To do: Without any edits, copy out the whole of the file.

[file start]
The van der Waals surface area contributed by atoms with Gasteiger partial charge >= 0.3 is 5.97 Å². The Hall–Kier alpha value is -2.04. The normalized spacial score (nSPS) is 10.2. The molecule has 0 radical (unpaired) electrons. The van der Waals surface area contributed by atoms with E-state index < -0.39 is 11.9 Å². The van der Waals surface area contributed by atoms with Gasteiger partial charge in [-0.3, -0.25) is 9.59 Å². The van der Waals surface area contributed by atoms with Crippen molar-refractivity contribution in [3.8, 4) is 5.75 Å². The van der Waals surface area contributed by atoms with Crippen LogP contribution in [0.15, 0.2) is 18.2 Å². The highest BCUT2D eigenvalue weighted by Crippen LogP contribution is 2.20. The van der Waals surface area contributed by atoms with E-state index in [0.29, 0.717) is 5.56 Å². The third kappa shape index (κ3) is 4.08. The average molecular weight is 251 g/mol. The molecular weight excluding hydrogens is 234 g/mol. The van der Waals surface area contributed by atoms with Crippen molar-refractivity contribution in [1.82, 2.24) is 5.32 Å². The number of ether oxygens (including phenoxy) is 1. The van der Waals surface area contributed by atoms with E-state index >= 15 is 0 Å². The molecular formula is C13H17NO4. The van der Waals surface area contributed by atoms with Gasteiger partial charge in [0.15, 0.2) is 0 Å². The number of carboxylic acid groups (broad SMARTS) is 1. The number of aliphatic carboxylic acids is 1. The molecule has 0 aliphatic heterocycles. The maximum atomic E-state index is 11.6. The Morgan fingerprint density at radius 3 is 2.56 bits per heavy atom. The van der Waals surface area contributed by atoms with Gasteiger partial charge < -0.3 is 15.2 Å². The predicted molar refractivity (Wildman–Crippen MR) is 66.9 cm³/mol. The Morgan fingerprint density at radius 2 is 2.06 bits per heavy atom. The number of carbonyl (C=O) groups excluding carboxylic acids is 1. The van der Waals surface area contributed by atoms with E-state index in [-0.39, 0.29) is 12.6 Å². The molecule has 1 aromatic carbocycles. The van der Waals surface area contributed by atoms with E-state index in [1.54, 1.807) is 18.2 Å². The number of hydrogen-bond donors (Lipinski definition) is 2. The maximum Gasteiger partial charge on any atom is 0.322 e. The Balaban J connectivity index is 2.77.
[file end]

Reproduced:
The van der Waals surface area contributed by atoms with Gasteiger partial charge >= 0.3 is 5.97 Å². The Hall–Kier alpha value is -2.04. The normalized spacial score (nSPS) is 10.2. The molecule has 0 radical (unpaired) electrons. The van der Waals surface area contributed by atoms with E-state index < -0.39 is 11.9 Å². The van der Waals surface area contributed by atoms with Gasteiger partial charge in [-0.3, -0.25) is 9.59 Å². The van der Waals surface area contributed by atoms with Crippen molar-refractivity contribution in [3.8, 4) is 5.75 Å². The van der Waals surface area contributed by atoms with Crippen LogP contribution in [0.15, 0.2) is 18.2 Å². The highest BCUT2D eigenvalue weighted by Crippen LogP contribution is 2.20. The van der Waals surface area contributed by atoms with E-state index in [0.29, 0.717) is 5.56 Å². The third kappa shape index (κ3) is 4.08. The average molecular weight is 251 g/mol. The molecular weight excluding hydrogens is 234 g/mol. The van der Waals surface area contributed by atoms with Crippen molar-refractivity contribution in [1.82, 2.24) is 5.32 Å². The number of ether oxygens (including phenoxy) is 1. The van der Waals surface area contributed by atoms with E-state index >= 15 is 0 Å². The molecular formula is C13H17NO4. The van der Waals surface area contributed by atoms with Gasteiger partial charge in [0.15, 0.2) is 0 Å². The number of carboxylic acid groups (broad SMARTS) is 1. The number of aliphatic carboxylic acids is 1. The molecule has 0 aliphatic heterocycles. The maximum atomic E-state index is 11.6. The Morgan fingerprint density at radius 3 is 2.56 bits per heavy atom. The van der Waals surface area contributed by atoms with Gasteiger partial charge < -0.3 is 15.2 Å². The predicted molar refractivity (Wildman–Crippen MR) is 66.9 cm³/mol. The Morgan fingerprint density at radius 2 is 2.06 bits per heavy atom. The number of carbonyl (C=O) groups excluding carboxylic acids is 1. The van der Waals surface area contributed by atoms with E-state index in [-0.39, 0.29) is 12.6 Å². The molecule has 1 aromatic carbocycles. The van der Waals surface area contributed by atoms with E-state index in [1.54, 1.807) is 18.2 Å². The number of hydrogen-bond donors (Lipinski definition) is 2. The maximum Gasteiger partial charge on any atom is 0.322 e. The Balaban J connectivity index is 2.77.